Set in fifteenth-century England, White Rose Ensnared is the tale of a heroine and the two very different men after her. Lady Rosamund de Verney is in many ways a contradiction: beautiful, religious, and passionate, she is also married to a far older man and inexperienced and naive when it comes to romance and sex. She also has a submissive side, though with little outlet for it or knowledge about it.
The villain of the piece is Sir Ralph Aycliffe, an evil and greedy lord who kills Rosamund's elderly husband and wants to seize what are now her lands for himself. He also has a reputation for debauchery and ruthlessness, and he plans to take Rosamund as well.
Enter the hero, Geoffrey Lymington. A squire in the service to King Richard, Geoffrey and Rosamund fall in love at first sight and he vows to protect her. But what can one good man do against an evil army? What happens when the young lovers fall into the clutches of the villain? (Quite a lot.) And what happens next?
In a sense, White Rose Ensnared is a historical bodice-ripper, with the heroes and villains so clearly defined the could be wearing white and black hats; there are plenty of breathless, passionate declarations too. There is more to this book, though, in terms of exploration and discovery. Sir Ralph may be a one-dimensional selfish scoundrel, but there's a part of him that Rosamund cannot deny. (This book has lots of what I call "beautiful distress," something a person knows they should hate, but...) The kinky parts of this book (and there are many) are not for everyone, but for those not easily offended this will be a book you won't soon forget.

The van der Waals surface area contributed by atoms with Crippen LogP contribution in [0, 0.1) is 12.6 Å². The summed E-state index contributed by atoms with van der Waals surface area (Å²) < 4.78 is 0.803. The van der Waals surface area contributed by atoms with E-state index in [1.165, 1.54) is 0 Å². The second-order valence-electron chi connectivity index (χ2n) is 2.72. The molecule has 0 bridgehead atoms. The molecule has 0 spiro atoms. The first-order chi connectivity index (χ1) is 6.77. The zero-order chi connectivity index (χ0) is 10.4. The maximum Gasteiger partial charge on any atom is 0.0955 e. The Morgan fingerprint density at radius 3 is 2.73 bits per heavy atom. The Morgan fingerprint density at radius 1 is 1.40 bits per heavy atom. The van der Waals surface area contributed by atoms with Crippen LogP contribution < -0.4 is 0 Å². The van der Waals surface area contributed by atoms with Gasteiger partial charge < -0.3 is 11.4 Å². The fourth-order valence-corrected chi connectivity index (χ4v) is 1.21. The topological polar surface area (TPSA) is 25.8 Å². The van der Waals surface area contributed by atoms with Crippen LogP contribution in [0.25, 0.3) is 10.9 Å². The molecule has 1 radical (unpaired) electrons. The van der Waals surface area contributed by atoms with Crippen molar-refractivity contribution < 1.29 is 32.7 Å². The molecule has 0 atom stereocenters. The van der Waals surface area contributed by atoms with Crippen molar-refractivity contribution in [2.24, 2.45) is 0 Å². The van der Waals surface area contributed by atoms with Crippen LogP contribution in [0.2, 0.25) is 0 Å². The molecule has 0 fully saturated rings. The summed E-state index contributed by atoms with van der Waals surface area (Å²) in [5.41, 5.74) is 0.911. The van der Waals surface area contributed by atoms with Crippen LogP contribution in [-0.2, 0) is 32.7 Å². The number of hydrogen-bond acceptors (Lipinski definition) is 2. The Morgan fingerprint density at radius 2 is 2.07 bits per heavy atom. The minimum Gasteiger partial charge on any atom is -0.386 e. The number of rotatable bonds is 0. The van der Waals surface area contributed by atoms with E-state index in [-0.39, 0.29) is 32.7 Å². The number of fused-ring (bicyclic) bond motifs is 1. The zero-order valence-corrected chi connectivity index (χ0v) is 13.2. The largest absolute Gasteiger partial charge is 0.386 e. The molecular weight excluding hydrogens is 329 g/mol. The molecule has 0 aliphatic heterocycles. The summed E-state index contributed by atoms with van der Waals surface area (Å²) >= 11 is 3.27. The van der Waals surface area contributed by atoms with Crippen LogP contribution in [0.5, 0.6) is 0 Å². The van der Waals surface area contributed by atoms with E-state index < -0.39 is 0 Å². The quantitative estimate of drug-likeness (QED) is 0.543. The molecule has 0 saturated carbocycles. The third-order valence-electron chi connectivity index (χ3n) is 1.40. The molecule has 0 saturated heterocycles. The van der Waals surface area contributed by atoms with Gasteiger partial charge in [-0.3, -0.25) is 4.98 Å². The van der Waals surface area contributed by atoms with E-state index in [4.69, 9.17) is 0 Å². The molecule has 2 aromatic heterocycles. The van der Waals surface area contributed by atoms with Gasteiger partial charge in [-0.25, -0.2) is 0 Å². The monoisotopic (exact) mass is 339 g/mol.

Overall, White Rose Ensnared is a wonderful read in the world of erotica. This is not a book for the timid, and it is sadly out of print, but for those looking for a thrill it's definitely worth finding.
(As an aside, the top image is the original cover to White Rose Ensnared, the second image is the cover when it was reissued, and below is when the photo was reused for a skin care booth in the mall. I didn't have the heart to tell the person at the booth where I first saw the photo...)
Overall grade: A
Reviewed by James Lynch